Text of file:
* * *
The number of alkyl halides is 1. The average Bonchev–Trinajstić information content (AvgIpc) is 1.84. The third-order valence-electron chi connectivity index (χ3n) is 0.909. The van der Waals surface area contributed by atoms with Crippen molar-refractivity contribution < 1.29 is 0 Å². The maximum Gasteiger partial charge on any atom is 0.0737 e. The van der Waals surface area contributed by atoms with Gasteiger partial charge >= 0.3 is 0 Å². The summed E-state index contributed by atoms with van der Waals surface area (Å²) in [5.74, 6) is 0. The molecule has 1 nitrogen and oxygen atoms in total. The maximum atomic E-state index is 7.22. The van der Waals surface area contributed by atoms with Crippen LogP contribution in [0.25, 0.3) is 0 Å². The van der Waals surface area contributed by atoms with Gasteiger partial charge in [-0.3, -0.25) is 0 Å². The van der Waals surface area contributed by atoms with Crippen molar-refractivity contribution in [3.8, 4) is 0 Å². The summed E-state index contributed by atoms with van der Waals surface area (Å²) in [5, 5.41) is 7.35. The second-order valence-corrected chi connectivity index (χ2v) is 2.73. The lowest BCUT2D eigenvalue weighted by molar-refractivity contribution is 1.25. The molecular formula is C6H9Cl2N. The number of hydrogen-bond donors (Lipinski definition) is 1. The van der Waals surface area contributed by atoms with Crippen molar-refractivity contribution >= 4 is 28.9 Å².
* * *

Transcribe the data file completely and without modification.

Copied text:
The number of alkyl halides is 1. The average Bonchev–Trinajstić information content (AvgIpc) is 1.84. The third-order valence-electron chi connectivity index (χ3n) is 0.909. The van der Waals surface area contributed by atoms with Crippen molar-refractivity contribution < 1.29 is 0 Å². The maximum Gasteiger partial charge on any atom is 0.0737 e. The van der Waals surface area contributed by atoms with Gasteiger partial charge >= 0.3 is 0 Å². The summed E-state index contributed by atoms with van der Waals surface area (Å²) in [5.74, 6) is 0. The molecule has 1 nitrogen and oxygen atoms in total. The maximum atomic E-state index is 7.22. The van der Waals surface area contributed by atoms with Crippen LogP contribution in [0.25, 0.3) is 0 Å². The van der Waals surface area contributed by atoms with Gasteiger partial charge in [-0.3, -0.25) is 0 Å². The van der Waals surface area contributed by atoms with Crippen molar-refractivity contribution in [3.8, 4) is 0 Å². The summed E-state index contributed by atoms with van der Waals surface area (Å²) in [5, 5.41) is 7.35. The second-order valence-corrected chi connectivity index (χ2v) is 2.73. The lowest BCUT2D eigenvalue weighted by molar-refractivity contribution is 1.25. The molecular formula is C6H9Cl2N. The number of hydrogen-bond donors (Lipinski definition) is 1. The van der Waals surface area contributed by atoms with Crippen molar-refractivity contribution >= 4 is 28.9 Å².